Scrap real estate: BGH affirms renovation obligation

Karlsruhe (dpa) – For members of a community of owners who want to renovate against resistance from other apartments or buildings, that’s good news: The Federal Court of Justice (BGH) has largely strengthened the obligations for renovation with a ruling announced on Friday and only A few exceptions are permitted.

The owners’ association Haus & Grund emphasized that owners who want to renovate would have their backs strengthened: They would not only get the green light. After the decision you were not left alone at your expense. All members of the community would have to participate. The Real Estate Association Germany (IVD) emphasized that nobody could cheat their way out because of renovation backlogs. (Ref. V ZR 225 / 20)

A lack of maintenance or obsolescence does not release owners from their renovation obligations, as do high costs, as the chairwoman of the fifth civil senate, Christina Stresemann, explained. Only destruction through isolated events could be the reason for this. She cited fires, floods and explosions as examples. In some cases, damage is not insured.

Paragraph 22 of the Condominium Act reads: “If the building has been destroyed to more than half of its value and the damage is not If it is covered by insurance or in any other way, the reconstruction cannot be decided or requested. ” Stresemann explained that in order to be able to assess the loss in value, a before-and-after comparison is required. In the event of a fire, for example, that’s not a problem. With years of decay and renovation backlog, on the other hand, there is no suitable time at which the values ​​of the “problem properties” can be measured before and after.

The Karlsruhe judgment is probably good news for most, said the Federal Managing Director of Haus & Grund, Gerold Happ, the German Press Agency. Owners could not speculate that they can let a property deteriorate and build something new on the spot. Whether the decision will lead to many renovations starting and possibly increasing rents remains to be seen and depends primarily on the financial circumstances of the owners. Tenants would have the right to have a dilapidated staircase refurbished anyway, said Happ.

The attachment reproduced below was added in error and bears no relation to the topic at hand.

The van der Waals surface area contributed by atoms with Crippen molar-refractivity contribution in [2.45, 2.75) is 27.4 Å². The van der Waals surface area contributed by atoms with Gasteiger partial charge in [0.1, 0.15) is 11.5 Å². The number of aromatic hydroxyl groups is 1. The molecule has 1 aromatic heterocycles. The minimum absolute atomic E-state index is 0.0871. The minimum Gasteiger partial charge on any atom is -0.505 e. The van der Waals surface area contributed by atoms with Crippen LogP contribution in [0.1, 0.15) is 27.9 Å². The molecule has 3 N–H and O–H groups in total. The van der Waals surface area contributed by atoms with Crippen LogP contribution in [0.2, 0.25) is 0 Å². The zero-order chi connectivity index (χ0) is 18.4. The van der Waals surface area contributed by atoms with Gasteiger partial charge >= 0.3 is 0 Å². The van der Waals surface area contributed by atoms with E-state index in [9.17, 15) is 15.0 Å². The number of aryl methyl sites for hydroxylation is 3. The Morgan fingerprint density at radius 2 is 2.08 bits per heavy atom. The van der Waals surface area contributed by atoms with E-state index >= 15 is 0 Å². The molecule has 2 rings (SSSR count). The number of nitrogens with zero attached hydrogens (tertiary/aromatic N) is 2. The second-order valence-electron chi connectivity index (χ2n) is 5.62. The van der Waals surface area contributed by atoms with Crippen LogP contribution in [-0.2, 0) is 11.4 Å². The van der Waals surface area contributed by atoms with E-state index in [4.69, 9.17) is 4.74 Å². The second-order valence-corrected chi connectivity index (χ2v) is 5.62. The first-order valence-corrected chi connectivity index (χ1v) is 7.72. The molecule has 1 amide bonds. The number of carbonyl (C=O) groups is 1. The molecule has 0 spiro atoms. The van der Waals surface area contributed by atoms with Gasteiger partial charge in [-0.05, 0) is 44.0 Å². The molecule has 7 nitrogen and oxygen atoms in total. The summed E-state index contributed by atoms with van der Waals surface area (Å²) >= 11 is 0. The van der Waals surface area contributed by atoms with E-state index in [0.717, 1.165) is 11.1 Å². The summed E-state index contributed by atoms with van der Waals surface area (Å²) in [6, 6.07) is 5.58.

How many cases across Germany are affected by the judgment is unclear. “There are many scrap real estate,” said the deputy IVD federal manager Christian Osthus. The constellation of a community of owners with different interests is special. In his estimation, such advanced decay is more likely to occur in unused buildings. The fact that an inhabited residential building is officially declared unusable is likely to be the exception. From his point of view, it is good that the BGH interpreted the concept of destruction narrowly. Otherwise, under certain circumstances, many disputes would have threatened as to whether the degree of decay equates to destruction. “It is a good thing that there is now clarity,” said Osthus.

With the decision, the highest German civil court granted a GmbH right to the three of eleven floors of a dilapidated parking garage with 550 Include parking spaces in Augsburg. She wants to rent it out to a hotel. The majority of the other owners – including two large owners – had decided to prohibit the use of the entire car park, which was more than 40 years old, due to deficiencies in fire protection, which means that visitors to a nearby congress center are unable to park. The plaintiff was allowed to remedy the defects at its own expense.

The GmbH had previously failed with a lawsuit against it. The Munich Regional Court I had recently decided that, as an exception, the renovation could be dispensed with. Their costs are estimated at 4.9 million euros. That is over a million more than the parking garage is worth. The appeal before the BGH has now been successful, a permanent ban on use by majority decision is illegal. In this way, owners could not avoid urgently necessary renovation measures.

In principle, apartment owners could decide on a ban on use that relates to communal property if it averted dangers, explained Judge Stresemann. There are narrow limits for this, however, and compelling reasons are necessary. “According to normal usage, a building is only destroyed when its usability has been partially or completely eliminated, but not because renovation results in high costs.”

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